Back in 1967 when Dustin Hoffman’s character in the movie “The Graduate” was given the career advice, “plastics,” very few thought that product could strangle the planet 60 years later. But according to MSCI’s report, 2019 ESG Trends to Watch, plastic has become its own trade war, and something companies are striving to control.
These and other findings in the MSCI report spotlight environmental, social and governance trends that could affect companies and investors in 2019, and should be on an advisor’s radar going forward.
1. Plastic has become a big problem.
Of the 8.3 billion metric tons of virgin plastics produced in the past 70 years, 79% has been placed in landfills or the “natural environment,” according to the MSCI report. In fact, “its ubiquity has become so disruptive that the UN Environmental Programme declared that ‘unless we take action, there will be more plastic [in the ocean] than fish by 2050.’”
Further, with China and companies elsewhere curbing the types of waste they will take in, exporting countries and companies are looking for solutions. By 2021, single-use plastics will be banned in the European Union. Cities across the United States have taken the same steps.
Companies are noticing, and in fact, according to MSCI there was a 340% increase in mentions of “plastic waste” in earnings calls between 2017 and 2018, noted Matt Moscardi, co-head of the ESG Editorial Board of MSCI, who moderated a webinar on the topic.
MSCI notes there already has been an “uptick in revenue for those companies in the container and packing industry of the MSCI ACWI Index with a majority of their revenue made from innovative paper-based packing solutions.” A corresponding decrease in revenues is seen in plastic-packaging firms. Despite that, Linda-Eling Lee, global head of ESG research for MSCI, noted in the webinar that only 30% of companies in their index currently plan to phase out plastic.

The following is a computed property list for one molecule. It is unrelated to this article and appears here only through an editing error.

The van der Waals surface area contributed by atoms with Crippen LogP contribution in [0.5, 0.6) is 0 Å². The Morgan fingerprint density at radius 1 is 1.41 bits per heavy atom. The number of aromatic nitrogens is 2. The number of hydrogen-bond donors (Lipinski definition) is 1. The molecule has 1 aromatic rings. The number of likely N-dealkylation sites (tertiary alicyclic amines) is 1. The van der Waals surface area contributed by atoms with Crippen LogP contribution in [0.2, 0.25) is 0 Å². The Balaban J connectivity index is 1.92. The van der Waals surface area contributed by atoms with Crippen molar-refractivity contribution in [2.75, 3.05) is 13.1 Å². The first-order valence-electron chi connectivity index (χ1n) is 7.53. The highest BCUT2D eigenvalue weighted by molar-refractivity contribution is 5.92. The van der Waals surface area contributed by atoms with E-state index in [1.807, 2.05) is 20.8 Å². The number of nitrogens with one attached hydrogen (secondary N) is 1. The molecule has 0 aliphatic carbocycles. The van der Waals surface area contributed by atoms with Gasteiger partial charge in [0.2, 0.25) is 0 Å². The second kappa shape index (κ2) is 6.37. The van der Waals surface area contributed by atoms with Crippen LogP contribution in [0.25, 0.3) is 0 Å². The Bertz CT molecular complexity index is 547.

2. Regulations on the business of ESG investing will grow.
This is a complex area that affects both the information that companies must provide and whether a product truly is sustainable as advertised. Each country and region has put together or is developing frameworks on different levels. In fact, with the growth of the ESG market, the European Commission has proposed that advisors ask clients directly about their sustainable preferences.
MSCI reports that in 2019, it anticipates that regulatory developments “will escalate around ESG investments, rather than ESG disclosure for issuers.”
3. Climate change is a near-term portfolio threat.
“Thinking about climate change risk as a long-term threat is a misconception,” Lee stated during the webinar, noting that progress on climate change needs to be made faster to prevent further damage. Already, she notes, climate change is taking a toll on investments, especially in real estate portfolios, where properties in areas of rising sea levels are being discounted.
Moscardi noted in the webinar that some investors, such as Michael Burry of “The Big Short” fame, already are investing by hedging climate change effects, such as buying land with water rights or property in Canada that might become more arable with longer growing seasons.
Lee said that “investors cannot ignore” the effects of climate change, but “must think holistically, and allocate to change the future but also protect themselves on the downside.”